Quadrantids meteor shower 2021: When, where, how to watch spectacular sky display in India

World’s premier space agency NASA has said that stargazers will get a golden chance to witness light show in the new year as “one of the best annual meteor showers” is set to peak on January 2-3, 2021.

According to NASA, the Quadrantids peak during the first week of January but they remain active for around 6 hours as compared to other meteor showers with an average of two days.

During its peak, around 200 Quadrantid meteors can be seen per hour if the sky is clear.

“Quadrantids are also known for their bright fireball meteors. Fireballs are larger explosions of light and color that can persist longer than an average meteor streak. This is due to the fact that fireballs originate from larger particles of material,” NASA says.

What are the Quadrantids?

Quadrantids are either comet particles or broken asteroids. When meteoroids enter the atmosphere of Earth at high speed, they burn up and are meteors or “shooting stars.”

NASA said that the Quadrantids originate from an asteroid known as 2003 EH1. This meteor shower was first seen in 1825.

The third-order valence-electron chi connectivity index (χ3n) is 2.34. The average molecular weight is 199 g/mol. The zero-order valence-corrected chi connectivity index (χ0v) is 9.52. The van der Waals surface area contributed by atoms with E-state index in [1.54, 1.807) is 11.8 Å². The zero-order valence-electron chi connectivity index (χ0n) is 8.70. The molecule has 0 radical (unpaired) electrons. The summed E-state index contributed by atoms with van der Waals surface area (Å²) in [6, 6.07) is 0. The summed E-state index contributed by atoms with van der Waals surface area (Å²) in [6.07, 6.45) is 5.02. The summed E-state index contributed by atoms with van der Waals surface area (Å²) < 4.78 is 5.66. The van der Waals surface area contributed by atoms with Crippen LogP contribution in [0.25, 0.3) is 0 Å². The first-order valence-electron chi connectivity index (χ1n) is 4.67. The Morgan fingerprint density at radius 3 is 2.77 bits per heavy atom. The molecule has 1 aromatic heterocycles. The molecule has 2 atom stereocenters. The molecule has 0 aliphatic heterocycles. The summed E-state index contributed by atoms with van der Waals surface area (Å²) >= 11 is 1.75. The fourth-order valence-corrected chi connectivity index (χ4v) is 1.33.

“An alternative name for the Quadrantids is the Bootids since the meteors appear to radiate from the modern constellation of Bootes,” NASA explained. “Even though the constellation may no longer be recognized, it was considered a constellation long enough to give the meteor shower its name.”

How to view 2021 Quadrantid meteor shower

According to NASA, Quadrantid meteor shower will be best viewed in the Northern Hemisphere during the night and pre-dawn hours of January 2 into January 3. 
“To view the Quadrantids, find an area well away from city or street lights. Come prepared for winter weather with a sleeping bag, blanket or lawn chair. Lie flat on your back with your feet facing northeast and look up, taking in as much of the sky as possible,” the NASA said.

“In less than 30 minutes in the dark, your eyes will adapt and you will begin to see meteors. Be patient—the show will last until dawn, so you have plenty of time to catch a glimpse,” NASA added.

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